A bevy of statistics the paper compiled was presented and they go to reinforce the picture painted above of the extreme state of inequalities in the world, including the following shocking world revelations: 62 individuals control the same wealth as the poorest 3.6 billion people in the world; the increase in wealth of the richest 62 individuals since 2010 amounted to US$542 million; since 2000, the poorest half of the global population received only 1% of the increase in global wealth; and the rise in the average annual income of the poorest 10% of the people in the world was only 3% in almost a quarter of a century. Indisputably, no other set of statistics could better portray the extreme levels that global inequalities have reached in recent years.

But it should be acknowledged from the outset that concerns for equitable development had occupied important places in economic thought and theory, even before the classical period. Aristotle talked about the need for human-centered development, implicit in which was concern for equitable development. In less ancient and more modern times, issues of rising inequalities within and across nations have preoccupied international and national policy makers and researchers alike. These concerns have been at the core of the Millennium Development Goals (MDGs) and now the Sustainable Development Goals (SDGs) agenda. There is by now consensus that growing inequalities constitute not only a moral issue, but are also inimical to sustainable growth, social cohesion and stability of societies. There is close interrelationship between persisting inequalities and poverty on one hand, and increased risks of social unrests, instability and violence in countries across the world, on the other. The recent spate of social upheavals in many countries across the globe owing to glaring inequities attest to that.

But what precisely does inclusive growth and development mean? Definitions range from highly technical to more operational explanations. Let us try to answer this by looking at definitions put out by different international development organizations in recent years.

OECD defines inclusive growth as “economic growth that creates opportunities for all segments of the population and distributes the dividends of increased prosperity, both in monetary and non-monetary terms, fairly across society”.

For the World Bank, “rapid and sustained poverty reduction requires inclusive growth that allows people to contribute to, and benefit from, economic growth”.

For Wikipedia, “inclusive growth is a concept that advances equitable opportunities for economic participants during economic growth with benefits incurred by every section of society”.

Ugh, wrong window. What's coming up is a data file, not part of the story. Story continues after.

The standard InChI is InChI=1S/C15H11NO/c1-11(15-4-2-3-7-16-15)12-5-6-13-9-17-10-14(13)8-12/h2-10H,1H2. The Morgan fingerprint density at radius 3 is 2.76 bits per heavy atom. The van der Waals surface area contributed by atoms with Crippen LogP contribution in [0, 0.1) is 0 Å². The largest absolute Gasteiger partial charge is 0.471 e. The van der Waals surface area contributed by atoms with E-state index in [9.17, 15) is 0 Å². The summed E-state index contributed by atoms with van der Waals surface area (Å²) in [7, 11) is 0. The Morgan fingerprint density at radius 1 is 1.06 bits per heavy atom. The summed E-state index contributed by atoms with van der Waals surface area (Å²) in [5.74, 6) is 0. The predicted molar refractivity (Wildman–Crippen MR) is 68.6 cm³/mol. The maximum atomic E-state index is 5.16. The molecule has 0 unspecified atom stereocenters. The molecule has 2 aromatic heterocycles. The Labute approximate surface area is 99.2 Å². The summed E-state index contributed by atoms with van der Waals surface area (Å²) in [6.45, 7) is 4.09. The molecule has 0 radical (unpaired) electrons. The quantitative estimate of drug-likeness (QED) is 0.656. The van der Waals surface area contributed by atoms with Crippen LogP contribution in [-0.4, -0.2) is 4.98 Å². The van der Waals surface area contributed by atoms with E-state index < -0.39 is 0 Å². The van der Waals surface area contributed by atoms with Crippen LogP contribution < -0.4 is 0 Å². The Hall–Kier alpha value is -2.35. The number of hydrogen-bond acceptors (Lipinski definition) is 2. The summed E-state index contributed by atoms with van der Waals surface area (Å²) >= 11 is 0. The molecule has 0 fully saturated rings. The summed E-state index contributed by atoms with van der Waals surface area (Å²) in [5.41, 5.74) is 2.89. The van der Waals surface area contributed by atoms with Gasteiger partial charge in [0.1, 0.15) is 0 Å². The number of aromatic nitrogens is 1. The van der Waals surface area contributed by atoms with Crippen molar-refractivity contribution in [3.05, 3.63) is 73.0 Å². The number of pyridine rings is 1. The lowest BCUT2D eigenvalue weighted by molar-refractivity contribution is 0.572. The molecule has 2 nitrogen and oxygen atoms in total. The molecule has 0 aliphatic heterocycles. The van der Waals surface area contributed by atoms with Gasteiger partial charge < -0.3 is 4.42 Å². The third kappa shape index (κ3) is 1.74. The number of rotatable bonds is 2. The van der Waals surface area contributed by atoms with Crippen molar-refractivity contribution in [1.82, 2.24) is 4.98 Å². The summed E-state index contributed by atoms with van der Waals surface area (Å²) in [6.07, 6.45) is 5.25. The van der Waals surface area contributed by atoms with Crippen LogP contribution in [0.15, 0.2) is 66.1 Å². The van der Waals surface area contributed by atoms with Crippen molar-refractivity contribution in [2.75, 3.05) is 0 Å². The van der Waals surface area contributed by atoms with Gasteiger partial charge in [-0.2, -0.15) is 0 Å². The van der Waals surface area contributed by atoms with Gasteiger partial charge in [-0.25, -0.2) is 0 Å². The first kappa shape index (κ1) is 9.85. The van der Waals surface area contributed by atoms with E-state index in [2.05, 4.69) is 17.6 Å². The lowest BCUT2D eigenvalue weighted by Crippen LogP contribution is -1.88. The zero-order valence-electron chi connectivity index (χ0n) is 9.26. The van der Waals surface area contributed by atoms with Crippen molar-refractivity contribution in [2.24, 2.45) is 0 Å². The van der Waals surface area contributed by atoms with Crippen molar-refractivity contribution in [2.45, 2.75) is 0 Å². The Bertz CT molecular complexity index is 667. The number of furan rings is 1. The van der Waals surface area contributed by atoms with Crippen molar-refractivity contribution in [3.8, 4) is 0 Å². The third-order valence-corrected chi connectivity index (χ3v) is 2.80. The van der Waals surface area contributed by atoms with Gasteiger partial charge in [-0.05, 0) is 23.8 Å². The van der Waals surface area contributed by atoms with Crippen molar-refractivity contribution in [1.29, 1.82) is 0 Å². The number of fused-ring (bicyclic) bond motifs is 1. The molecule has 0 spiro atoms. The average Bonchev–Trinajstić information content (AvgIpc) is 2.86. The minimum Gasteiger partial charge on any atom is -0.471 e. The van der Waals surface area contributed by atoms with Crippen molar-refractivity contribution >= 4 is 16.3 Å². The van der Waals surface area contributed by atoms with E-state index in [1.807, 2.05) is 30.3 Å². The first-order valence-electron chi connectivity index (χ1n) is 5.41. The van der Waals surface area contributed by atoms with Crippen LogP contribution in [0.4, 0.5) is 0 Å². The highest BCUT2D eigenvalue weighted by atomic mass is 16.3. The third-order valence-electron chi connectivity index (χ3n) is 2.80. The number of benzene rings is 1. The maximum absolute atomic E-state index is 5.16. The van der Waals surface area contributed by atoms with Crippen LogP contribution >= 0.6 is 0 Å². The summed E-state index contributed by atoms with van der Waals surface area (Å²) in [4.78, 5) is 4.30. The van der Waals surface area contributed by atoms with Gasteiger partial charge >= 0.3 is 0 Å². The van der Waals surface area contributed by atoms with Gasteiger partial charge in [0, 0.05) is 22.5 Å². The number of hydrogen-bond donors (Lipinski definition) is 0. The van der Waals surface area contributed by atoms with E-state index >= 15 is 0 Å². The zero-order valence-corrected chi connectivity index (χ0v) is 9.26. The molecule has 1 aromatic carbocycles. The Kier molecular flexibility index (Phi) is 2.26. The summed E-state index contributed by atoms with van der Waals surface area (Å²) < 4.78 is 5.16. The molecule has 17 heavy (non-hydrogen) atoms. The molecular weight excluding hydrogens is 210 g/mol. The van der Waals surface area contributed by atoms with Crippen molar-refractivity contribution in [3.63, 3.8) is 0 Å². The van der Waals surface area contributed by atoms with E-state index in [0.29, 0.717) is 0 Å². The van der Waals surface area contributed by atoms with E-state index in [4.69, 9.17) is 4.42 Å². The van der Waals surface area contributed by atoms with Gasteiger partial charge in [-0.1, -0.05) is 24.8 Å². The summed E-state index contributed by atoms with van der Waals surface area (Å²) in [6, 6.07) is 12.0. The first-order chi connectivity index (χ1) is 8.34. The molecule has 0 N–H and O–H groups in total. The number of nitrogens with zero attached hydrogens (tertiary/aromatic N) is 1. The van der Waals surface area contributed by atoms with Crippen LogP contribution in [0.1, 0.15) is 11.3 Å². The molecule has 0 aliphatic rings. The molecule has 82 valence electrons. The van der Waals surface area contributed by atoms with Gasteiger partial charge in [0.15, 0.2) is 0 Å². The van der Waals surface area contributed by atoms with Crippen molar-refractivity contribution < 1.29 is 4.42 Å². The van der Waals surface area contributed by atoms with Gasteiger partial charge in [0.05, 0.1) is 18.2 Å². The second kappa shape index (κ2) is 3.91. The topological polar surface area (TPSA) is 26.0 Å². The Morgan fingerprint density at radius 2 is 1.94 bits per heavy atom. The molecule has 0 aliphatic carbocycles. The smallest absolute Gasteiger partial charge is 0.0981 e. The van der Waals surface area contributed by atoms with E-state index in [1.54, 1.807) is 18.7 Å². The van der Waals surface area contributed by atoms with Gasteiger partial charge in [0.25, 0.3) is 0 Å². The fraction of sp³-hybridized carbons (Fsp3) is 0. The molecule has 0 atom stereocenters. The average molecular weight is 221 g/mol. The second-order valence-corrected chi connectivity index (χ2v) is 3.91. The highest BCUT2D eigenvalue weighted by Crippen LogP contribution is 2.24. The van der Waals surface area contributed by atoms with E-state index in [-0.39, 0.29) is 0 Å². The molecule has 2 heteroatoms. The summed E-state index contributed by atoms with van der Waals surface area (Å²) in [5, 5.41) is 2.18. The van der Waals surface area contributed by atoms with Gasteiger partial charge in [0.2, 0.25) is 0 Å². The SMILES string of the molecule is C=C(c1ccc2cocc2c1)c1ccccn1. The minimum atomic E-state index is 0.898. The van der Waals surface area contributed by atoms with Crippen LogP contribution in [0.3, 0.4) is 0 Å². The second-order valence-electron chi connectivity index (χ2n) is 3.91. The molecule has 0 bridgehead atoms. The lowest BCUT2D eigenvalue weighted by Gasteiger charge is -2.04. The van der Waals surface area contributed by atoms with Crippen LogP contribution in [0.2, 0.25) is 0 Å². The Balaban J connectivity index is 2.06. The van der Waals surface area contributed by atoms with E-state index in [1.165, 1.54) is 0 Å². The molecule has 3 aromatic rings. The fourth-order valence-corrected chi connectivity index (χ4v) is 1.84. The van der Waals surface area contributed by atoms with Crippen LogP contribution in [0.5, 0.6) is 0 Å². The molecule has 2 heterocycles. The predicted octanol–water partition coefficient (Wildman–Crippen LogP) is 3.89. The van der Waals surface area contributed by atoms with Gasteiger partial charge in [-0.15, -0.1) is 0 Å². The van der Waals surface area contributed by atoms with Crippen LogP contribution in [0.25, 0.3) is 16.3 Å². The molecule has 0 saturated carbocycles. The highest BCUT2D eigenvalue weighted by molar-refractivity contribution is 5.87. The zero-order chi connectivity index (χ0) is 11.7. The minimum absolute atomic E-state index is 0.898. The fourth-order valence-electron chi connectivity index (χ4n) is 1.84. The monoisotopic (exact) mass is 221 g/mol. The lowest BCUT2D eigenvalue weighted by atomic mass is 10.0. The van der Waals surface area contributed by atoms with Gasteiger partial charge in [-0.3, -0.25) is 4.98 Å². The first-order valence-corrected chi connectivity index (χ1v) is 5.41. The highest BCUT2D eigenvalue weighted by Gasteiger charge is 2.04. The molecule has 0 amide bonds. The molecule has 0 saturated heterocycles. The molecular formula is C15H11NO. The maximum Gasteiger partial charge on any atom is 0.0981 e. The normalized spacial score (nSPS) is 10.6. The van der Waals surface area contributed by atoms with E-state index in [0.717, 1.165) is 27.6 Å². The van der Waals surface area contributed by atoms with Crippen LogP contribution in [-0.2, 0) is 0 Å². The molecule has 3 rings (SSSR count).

Arthapedia tried to provide a more operational definition of inclusive growth: “Inclusive growth means economic growth that creates employment opportunities and helps in reducing poverty. It means having access to essential services in health and education by the poor. It includes providing equality of opportunity, empowering people through education and skills development.”

For UNDP: “inclusive economic growth is not only about expanding national economies but also about ensuring that we reach the most vulnerable people of societies. The “equality of opportunity” and “participation in growth by all” with a special focus on the working poor and the unemployed are the very basis of inclusive growth” .

UNDP tried to go beyond the simple definition of inclusive growth to giving it an operational meaning by stating that  “Growth is inclusive when it takes place in the sectors in which the poor work (e.g. small scale agriculture and SMEs sector); occurs in places where the poor live (e.g. undeveloped areas with few resources); uses the factors of production that the poor possess (e.g. unskilled labour); and reduces the prices of consumption items that the poor consume (e.g. basic foodstuffs, fuel and clothing).”

Finally, in addition to taking into account the above considerations, more recent definitions of inclusive growth also try to integrate the principles of environmental sustainability and green growth, to which a significant proportion of the country’s poor, including women and young ladies, contribute and benefit from.